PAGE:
Saturday, October 26, 2019

Sauvignon Styles

What's happening lately with Sauvignon Blanc?  For years, wine press activity has been more about Sauvignon Blanc the wine than Sauvignon Blanc the grape. But that only seems natural, because we wine writers tend to focus more on the liquid that ends up in the consumer's glass. 

Over the next two postings, we'll cover the stylistic versatility of Sauvignon Blanc. In broad general terms, those styles can be divided into Old World (mainly France and Italy)  and New World (primarily New Zealand and the U.S. West Coast). Old World styles are addressed here and New World styles will be covered November 6, 2019.

To help set the stage for the wine styles, here are a few words on the nature and growth character of Sauvignon Blanc the grape and how the grape is handled in the winery. 

Image result for free sauvignon blanc grape photos
Sauvignon Blanc
Sauvignon Blanc in the vineyard can be a challenge. Planting in light soils is preferred, as is keeping the vine's production under control. Vegetation growth can be vigorous and needs to be controlled, or the grapes become aggressively herbaceous, even with a strong smell sometimes referred to as "cat box." Key is to achieve sauvignon's distinctive grassy aroma, coupled with a light herbaceousness and piercing acidity.

In the winery, Sauvignon Blanc can either be fermented in stainless steel, then straight to bottle, with no oak. Or, after the tank fermentation, the wine is racked in to oak barrels  for a short period. There is some barrel fermentation of Sauvignon Blanc, mostly in Bordeaux and the odd Pouilly Fume. After introducing the world to New Zealand Sauvignon Blanc, Cloudy Bay waited a few years and then added Te Koko, a barrel fermented and French oak aged Sauvignon Blanc. 

Advocates of oak-aging Sauvignon Blanc, like the added texture and body-feel and don't mind losing some of grape's fresh, fruity character. Oak aging Sauvignon Blanc moves the style closer to that of Chardonnay and further away from traditionally unoaked white wines like Riesling and Chenin Blanc. It's a personal preference.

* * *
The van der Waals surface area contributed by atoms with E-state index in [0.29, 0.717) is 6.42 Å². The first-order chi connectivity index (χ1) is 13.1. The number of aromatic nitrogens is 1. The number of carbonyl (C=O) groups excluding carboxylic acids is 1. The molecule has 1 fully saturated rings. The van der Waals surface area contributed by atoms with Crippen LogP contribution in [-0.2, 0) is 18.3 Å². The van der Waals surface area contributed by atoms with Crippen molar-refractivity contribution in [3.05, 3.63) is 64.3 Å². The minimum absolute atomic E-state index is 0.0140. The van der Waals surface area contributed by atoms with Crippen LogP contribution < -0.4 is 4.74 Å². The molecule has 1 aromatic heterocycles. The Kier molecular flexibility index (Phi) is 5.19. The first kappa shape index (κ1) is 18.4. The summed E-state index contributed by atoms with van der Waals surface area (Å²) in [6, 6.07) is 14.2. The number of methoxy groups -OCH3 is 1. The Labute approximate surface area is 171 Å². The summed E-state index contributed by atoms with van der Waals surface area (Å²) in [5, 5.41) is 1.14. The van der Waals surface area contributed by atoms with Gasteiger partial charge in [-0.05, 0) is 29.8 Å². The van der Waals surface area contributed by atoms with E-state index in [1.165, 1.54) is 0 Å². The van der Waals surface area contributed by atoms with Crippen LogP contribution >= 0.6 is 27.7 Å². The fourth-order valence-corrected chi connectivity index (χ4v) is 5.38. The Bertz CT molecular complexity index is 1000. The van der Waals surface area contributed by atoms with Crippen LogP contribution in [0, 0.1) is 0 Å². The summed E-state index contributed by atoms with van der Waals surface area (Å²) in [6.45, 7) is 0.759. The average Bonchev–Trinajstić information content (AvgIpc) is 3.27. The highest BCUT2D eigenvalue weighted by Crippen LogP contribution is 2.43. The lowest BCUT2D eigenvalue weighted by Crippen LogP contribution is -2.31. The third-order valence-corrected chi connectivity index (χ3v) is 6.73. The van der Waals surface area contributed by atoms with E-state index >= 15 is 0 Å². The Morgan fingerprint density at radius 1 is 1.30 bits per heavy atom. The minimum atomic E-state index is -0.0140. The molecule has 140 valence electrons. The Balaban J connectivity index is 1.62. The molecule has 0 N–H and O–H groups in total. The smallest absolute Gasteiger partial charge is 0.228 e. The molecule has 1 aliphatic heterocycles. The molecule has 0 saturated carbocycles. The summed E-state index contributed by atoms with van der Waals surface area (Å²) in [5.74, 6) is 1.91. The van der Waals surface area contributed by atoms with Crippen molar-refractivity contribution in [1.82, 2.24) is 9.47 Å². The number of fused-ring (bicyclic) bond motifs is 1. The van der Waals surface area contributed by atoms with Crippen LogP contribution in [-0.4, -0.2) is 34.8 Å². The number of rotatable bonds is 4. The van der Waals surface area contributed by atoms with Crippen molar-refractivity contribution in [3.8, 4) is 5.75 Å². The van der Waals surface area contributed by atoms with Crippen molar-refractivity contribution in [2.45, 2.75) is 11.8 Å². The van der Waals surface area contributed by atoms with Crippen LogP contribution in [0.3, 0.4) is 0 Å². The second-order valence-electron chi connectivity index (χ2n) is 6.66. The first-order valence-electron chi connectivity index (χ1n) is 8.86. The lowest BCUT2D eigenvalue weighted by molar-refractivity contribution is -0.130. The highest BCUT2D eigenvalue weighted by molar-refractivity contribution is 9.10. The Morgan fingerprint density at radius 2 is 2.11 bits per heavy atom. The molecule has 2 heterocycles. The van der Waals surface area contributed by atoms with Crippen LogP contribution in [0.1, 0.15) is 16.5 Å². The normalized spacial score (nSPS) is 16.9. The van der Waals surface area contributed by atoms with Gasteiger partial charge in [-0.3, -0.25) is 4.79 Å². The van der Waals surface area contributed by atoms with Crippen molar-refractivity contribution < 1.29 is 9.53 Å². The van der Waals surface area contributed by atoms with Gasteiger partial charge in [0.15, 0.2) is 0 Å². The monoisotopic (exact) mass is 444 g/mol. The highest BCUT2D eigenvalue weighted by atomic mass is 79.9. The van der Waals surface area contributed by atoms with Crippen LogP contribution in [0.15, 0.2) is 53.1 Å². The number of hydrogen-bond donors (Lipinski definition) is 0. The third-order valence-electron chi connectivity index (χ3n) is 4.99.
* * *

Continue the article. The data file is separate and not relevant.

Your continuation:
Old World Sauvignon Blanc

The origin of Sauvignon Blanc is undoubtedly France, but where: Bordeaux, Loire, Languedoc-Roussillon in the southwest? There is no agreement, although the favorite choice swings slightly toward Bordeaux. Wherever, Sauvignon Blanc is a valued grape in the Graves area of Bordeaux and in Sauternes and Barsac. And the grape has made a name for itself in the upper Loire River valley regions of Sancerre and Pouilly-sur-Loire. 

Sauvignon Blanc Harvest in the Graves

The Graves district lies immediately south of the city of Bordeaux. Until 1987, dry white wines, made primarily from Sauvignon Blanc, were known variously as Graves, Graves Blanc and Bordeaux Blanc.

In 1987, an appellation with the unwieldy name of Pessac-Leognan, was carved out of the Graves, retaining all of the best chateaux. P-L wines are mainly red, based on Cabernet Sauvignon, with a small percentage of the acreage devoted to white varieties, including Sauvignon Blanc, Semillon, Sauvignon Gris and Muscadelle. The last two grapes are legally permitted but not widely used.

The most available (and most expensive) examples of Pessac-Leognon white wines include Chx. Haut-Brion Blanc and La Mission Haut-Brion Blanc, plus Chx. Haut-Lafitte and Ch. Pape-Clement. Better value examples include Chx. Couhins and La Louviere. There is a wide range of prices for Pessac-Leognon, $25 to approximately $160.

Graves Blanc wines have a distinct earthiness with citrus notes and mouth-watering acidity. All of this is tempered with the softness of Semillon and hints of French oak. 

Sweet Bordeaux
Further southeast of Bordeaux city, but still in the Graves district, are Sauternes and Barsac, where Sauvignon Blanc takes on a different guise. Semillon is the leading grape, backed up by Sauvignon Blanc, Muscadelle and Sauvignon Gris. Here, as in Pessac-Leognon, Muscadelle and Sauvignon Gris are not widely used.